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Faith in the Halls of Power: How Evangelicals Joined the American Elite Paperback – October 29, 2008
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From Publishers Weekly
Copyright © Reed Business Information, a division of Reed Elsevier Inc. All rights reserved. --This text refers to an out of print or unavailable edition of this title.
"A clear-eyed, evenhanded analysis of evangelical influence that dispenses with overheated fears of theocracy to present a complex and nuanced portrait."
"Faith in the Halls of Power provides an extraordinary map of faith and power today." --Joseph Kip Kosek, Journal of the American Academy of Religion
"A book for serious readers, with insights into how Christians have shaped aspects of Republican Party policy; how they've engaged with the intellectual elite...and how corporate America has many Christians in the boardrooms." --Christianity
"As Lindsay demonstrates with overwhelming evidence, the rise of religious conservatives is a carefully orchestrated, well-financed, and systematic effort to inject evangelicals into the center of American society. ...revelatory." --Symposium
"The single finest account of the goals, ambitions, challenges, and complexities of evangelical elites I have ever read."--The Journal of Law and Religion
Top Customer Reviews
With that being said, I saw an except/interview about this book posted on a Christian website one day and thought I should attempt to give it a read.
And wow, did it offer a very unique view into the world of powerful evangelicals in our country and the way they think about their work and faith! I highly recommend it if you're a person of faith or just someone curious as to the influence these people of faith have on our culture. I do wish it did a more intensive treatment of this but it's still a fascinating look.
As an intellectual person I thought the critiques of their churches by these people of power was right on despite being quite sad at the same time. I can't say that I'm all the way in terms of their attitudes and connections to church but I'm definitely closer to them than my family and friends are.
Be warned though, this is quite an academic-type of read so I'm not sure it accessible for the general population and this general lack of excitement and relevance is why I couldn't ever give it a perfect score.
Since his departure from Rice University for a new leadership role in higher education as a College President, I'm looking forward to Lindsay's new book "View From the Top," and how his experience as a College president might translate to his next book.
In this book, Lindsay offers a clear definition of and paints a full-color portrait of the American evangelical microcosm as it exists at the beginning of the 21st Century. Evangelicals of often misunderstood and mislabeled -even within the Body of Christ - so the author's clear and unambiguous definition sets the stage beautifully for his treatment of some of the movement's key leaders and influencers:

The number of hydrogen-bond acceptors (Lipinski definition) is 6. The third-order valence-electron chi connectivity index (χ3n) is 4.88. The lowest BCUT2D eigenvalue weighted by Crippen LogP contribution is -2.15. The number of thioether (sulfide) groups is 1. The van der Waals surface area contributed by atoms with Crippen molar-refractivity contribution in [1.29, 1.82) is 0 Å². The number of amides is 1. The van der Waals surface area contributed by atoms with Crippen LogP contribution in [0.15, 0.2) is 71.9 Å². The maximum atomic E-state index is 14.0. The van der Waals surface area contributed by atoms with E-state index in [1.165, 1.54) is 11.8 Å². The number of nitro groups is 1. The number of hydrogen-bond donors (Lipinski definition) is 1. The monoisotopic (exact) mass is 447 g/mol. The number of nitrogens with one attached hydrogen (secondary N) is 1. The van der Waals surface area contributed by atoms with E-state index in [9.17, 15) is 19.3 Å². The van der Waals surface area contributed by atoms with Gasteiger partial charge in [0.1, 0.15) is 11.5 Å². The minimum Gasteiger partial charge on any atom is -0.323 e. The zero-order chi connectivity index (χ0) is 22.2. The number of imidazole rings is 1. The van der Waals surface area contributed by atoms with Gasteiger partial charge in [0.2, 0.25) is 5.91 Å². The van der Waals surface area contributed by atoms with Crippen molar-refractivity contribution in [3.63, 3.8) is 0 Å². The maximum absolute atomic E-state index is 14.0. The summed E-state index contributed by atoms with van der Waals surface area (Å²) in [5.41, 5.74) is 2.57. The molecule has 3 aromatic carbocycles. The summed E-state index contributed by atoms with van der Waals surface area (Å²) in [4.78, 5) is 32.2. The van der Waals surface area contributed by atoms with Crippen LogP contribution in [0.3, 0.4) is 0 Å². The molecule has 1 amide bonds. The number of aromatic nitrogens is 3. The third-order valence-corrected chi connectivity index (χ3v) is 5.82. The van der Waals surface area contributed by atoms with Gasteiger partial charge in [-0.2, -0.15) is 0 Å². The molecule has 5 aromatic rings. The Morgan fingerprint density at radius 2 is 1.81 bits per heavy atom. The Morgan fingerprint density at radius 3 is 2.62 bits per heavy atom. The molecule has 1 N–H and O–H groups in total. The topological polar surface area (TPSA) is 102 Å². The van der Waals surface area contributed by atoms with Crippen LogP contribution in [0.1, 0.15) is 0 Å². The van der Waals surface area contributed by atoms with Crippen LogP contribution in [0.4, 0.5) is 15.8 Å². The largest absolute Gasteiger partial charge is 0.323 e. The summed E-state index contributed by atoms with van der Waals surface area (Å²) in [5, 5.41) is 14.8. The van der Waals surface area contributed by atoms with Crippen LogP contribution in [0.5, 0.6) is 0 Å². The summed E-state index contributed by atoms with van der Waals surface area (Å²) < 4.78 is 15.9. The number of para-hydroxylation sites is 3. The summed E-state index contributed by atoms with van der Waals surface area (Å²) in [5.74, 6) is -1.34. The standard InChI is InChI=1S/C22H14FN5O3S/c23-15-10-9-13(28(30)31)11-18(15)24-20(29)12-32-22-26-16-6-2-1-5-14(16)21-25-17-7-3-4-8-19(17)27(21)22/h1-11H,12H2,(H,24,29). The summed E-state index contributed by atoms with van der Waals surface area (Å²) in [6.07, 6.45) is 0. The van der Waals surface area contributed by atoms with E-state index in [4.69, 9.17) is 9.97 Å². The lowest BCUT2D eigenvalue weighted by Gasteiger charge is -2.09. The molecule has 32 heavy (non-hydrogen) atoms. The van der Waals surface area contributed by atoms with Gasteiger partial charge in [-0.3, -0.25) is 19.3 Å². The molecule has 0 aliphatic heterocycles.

"I define an evangelical as someone who believes (1) that the Bible is the supreme authority for religious belief and practice, (2) that he or she has personal relationship with Jesus Christ, and (3) that one should take a transforming, activist approach to faith.Read more ›
I met Dr. Michael and spoke to him briefly in October, 2013 in New Jersey. He is full of life and fit as a fiddle to lead and serve at
Gordon College. He himself benefited personally from the answers he received from his survey.
I don't like the fact that little is written by Dr Lindsay about the working class who will bring and be behind the next Great Awakening in the US. Immigrants will be praying and reading the Bible and turning from sin. That may awake everyone!!! (Brazilians, Vietnames, those from all over the planet!)
Johnathon Edwards and George Whitefield and Azuza Street 1906 California believers and the JESUS PEOPLE that Larry Eskridge writes about in
God's Forever People, just published in the last year by Oxford UNIV Press, saw great sweeping cultural changes in the US in their time.
One Evangelical said, though, "The culture never was ours." Evangelicals will never see everyone in the US turn to the Bible and start praying and going to Bible believing churches.
Dr. Lindsay deserves five stars out of five though, for his research. Read it. Buy it!!!
Most Recent Customer Reviews
enjoyed this book. Looking forward to a sequel. Well designed and well thought out research.Published 8 months ago by RP XMD
A very comprehensive work. A catalyst for extensive discussion of evangelicals in American society. Read morePublished on March 29, 2010 by Frank H. Tranzow
Lindsay presents a well-researched message for anyone interested in the evangelical community and its influence in universities, business, and politics. Read morePublished on November 24, 2009 by Evangelical Scholar
I have only read the first 20 pages. I wonder at this point if he will discuss the reality that people talk "religious talk" while at the same time motivated more for public... Read morePublished on June 19, 2008 by Owen F. Ireland
Influence - funny word, interesting concept. Michael Lindsay, professor at Rice University, examines the idea of cultural influence and how evangelicals - those who would say they... Read morePublished on March 26, 2008 by Dan Panetti
This extensively researched book by Lindsay exposes the many misconceptions concerning those who identify themselves as evangelicals in Christian faith. Read morePublished on March 21, 2008 by David L. Neidert
Having been touted in the Wall Street Journal and published by Oxford University Press, Faith in the Halls of Power by D. Read morePublished on February 18, 2008 by Ralph Drollinger